How to Remember Your Passwords

Learn how to keep track of passwords when you have too many to remember easily.

Stever Robbins
4-minute read
Episode #140

I always wanted to be a spy! It seemed like fun. You’d meet a shadowy figure at night. “The cumquats are ripe this year,” they would say. “Yes,” I would respond, “Jackie Onassis would approve.” We each had the right password, and we could do our Sneaky Spy Stuff. When you only have to remember the names of obscure fruits for a single shadowy encounter, passwords are great.

How to Remember Your Passwords

Unfortunately, now that we have the Interwebs, we have dozens of encounters, shadowy and not, and every single one of them wants a password. For some sites, like my bank, that makes sense. But we even need to set up accounts and passwords for free sites so they can “capture our information” before letting us read their content. We’re buried! How do we keep track of all those passwords?

Remember Your Passwords By Using Password Vaults

The white knight that comes to our rescue is a piece of software called a password vault. Password vaults let you store all your passwords in one place, encrypted so no one can access them. (That means they’re in a secret code that only you can read.) All you do is enter your master password and you have access to all your other passwords. Not even demons from another dimension can get your passwords, unless that dimension includes way more computing power than our own.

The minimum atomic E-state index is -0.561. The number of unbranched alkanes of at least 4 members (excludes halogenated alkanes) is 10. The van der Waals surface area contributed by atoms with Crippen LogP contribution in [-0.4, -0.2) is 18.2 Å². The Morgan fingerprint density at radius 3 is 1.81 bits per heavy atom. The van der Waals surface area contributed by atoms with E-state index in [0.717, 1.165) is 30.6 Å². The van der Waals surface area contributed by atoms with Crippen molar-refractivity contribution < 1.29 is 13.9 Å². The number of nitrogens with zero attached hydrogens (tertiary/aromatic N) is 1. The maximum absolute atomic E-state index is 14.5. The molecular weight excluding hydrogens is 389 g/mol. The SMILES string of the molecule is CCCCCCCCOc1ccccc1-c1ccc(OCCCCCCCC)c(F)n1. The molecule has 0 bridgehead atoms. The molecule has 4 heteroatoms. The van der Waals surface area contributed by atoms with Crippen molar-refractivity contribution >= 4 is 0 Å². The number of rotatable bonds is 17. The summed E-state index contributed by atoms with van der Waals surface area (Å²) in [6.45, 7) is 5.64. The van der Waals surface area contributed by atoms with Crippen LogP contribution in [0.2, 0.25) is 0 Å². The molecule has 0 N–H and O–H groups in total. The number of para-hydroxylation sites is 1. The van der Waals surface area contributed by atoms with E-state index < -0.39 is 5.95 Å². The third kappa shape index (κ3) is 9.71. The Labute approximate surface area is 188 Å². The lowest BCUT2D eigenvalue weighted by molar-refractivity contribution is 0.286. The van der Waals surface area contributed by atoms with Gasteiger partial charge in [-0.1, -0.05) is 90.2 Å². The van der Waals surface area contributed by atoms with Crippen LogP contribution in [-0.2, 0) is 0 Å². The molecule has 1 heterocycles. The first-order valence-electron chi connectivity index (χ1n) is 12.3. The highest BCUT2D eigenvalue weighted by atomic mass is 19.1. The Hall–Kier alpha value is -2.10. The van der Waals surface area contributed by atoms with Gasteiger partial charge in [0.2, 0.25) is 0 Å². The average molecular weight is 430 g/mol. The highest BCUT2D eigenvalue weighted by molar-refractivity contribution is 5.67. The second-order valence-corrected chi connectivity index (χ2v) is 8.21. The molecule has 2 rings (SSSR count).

Since your passwords will be with you for a while, you want to use a tool that will last a long time. It must be simple and accessible.

Which Password Vaults Should You Use?

I like 1Password. It’s available for the Mac and the PC. It’s really pretty and plugs into web browsers, so you can fill in your login in a web form with a single click. Your 1Password database can be read on any machine with a web browser. It also imports from just about every other password vault out there. There’s also an iPhone, iPad, and iPod touch version, so you can access your data from many places, being confident it’ll work over the long haul.

I also like SplashID from Splashdata. It’s a password vault that runs on Blackberry, Palm, Android, Windows mobile, iPhone, iPod, etc. It’s available on more platforms than 1Password but doesn’t integrate with your browser and isn’t as nice to use.

Web-Based Password Vaults

Web-based vaults also exist. Use these with caution. They also store all your private data, like the secret combination to your Doomsday Device. They say your data is secure, but then, so do banks, and we know how that turned out. Furthermore, if the web service ever goes out of business, you just lost all your passwords. (Bad for you, but possibly good for the world, if you really do have a Doomsday Device.) I like Mobile Password Safe at http://pw.ex.to. They claim your data gets encrypted in your browser before it’s ever sent to their servers. If what they say is true, that’s about as safe as it’s possible to get.

Make Your Master Password Really Hard to Guess

Use upper and lower case characters and digits in your password. And the longer the better.